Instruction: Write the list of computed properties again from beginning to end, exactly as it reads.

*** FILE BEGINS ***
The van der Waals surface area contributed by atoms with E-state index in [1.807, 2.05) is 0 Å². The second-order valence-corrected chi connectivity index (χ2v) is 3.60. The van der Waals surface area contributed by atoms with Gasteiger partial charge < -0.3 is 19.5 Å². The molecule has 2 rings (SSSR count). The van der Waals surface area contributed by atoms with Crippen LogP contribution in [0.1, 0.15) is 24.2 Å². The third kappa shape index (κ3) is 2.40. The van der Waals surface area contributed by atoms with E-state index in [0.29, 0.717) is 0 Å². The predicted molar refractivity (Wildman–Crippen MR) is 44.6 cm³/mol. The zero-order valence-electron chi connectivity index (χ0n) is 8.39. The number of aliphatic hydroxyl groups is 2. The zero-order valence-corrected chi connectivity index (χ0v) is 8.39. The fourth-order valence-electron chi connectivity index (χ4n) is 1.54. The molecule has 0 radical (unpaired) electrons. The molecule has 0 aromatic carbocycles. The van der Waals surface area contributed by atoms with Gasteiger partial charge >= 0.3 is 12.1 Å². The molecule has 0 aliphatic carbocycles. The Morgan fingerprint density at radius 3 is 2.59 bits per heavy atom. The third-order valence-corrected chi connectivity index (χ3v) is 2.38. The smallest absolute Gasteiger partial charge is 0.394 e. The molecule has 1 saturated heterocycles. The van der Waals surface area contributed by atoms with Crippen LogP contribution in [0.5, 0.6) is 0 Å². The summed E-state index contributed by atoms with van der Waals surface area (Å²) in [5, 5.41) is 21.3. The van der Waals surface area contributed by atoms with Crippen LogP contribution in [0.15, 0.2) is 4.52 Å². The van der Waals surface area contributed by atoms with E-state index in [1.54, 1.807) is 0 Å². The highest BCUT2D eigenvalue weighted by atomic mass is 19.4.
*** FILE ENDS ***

The van der Waals surface area contributed by atoms with E-state index in [1.807, 2.05) is 0 Å². The second-order valence-corrected chi connectivity index (χ2v) is 3.60. The van der Waals surface area contributed by atoms with Gasteiger partial charge < -0.3 is 19.5 Å². The molecule has 2 rings (SSSR count). The van der Waals surface area contributed by atoms with Crippen LogP contribution in [0.1, 0.15) is 24.2 Å². The third kappa shape index (κ3) is 2.40. The van der Waals surface area contributed by atoms with E-state index in [0.29, 0.717) is 0 Å². The predicted molar refractivity (Wildman–Crippen MR) is 44.6 cm³/mol. The zero-order valence-electron chi connectivity index (χ0n) is 8.39. The number of aliphatic hydroxyl groups is 2. The zero-order valence-corrected chi connectivity index (χ0v) is 8.39. The fourth-order valence-electron chi connectivity index (χ4n) is 1.54. The molecule has 0 radical (unpaired) electrons. The molecule has 0 aromatic carbocycles. The van der Waals surface area contributed by atoms with Gasteiger partial charge >= 0.3 is 12.1 Å². The molecule has 0 aliphatic carbocycles. The Morgan fingerprint density at radius 3 is 2.59 bits per heavy atom. The third-order valence-corrected chi connectivity index (χ3v) is 2.38. The smallest absolute Gasteiger partial charge is 0.394 e. The molecule has 1 saturated heterocycles. The van der Waals surface area contributed by atoms with Crippen LogP contribution in [0.5, 0.6) is 0 Å². The summed E-state index contributed by atoms with van der Waals surface area (Å²) in [5, 5.41) is 21.3. The van der Waals surface area contributed by atoms with Crippen LogP contribution in [0.15, 0.2) is 4.52 Å². The van der Waals surface area contributed by atoms with E-state index in [1.54, 1.807) is 0 Å². The highest BCUT2D eigenvalue weighted by atomic mass is 19.4.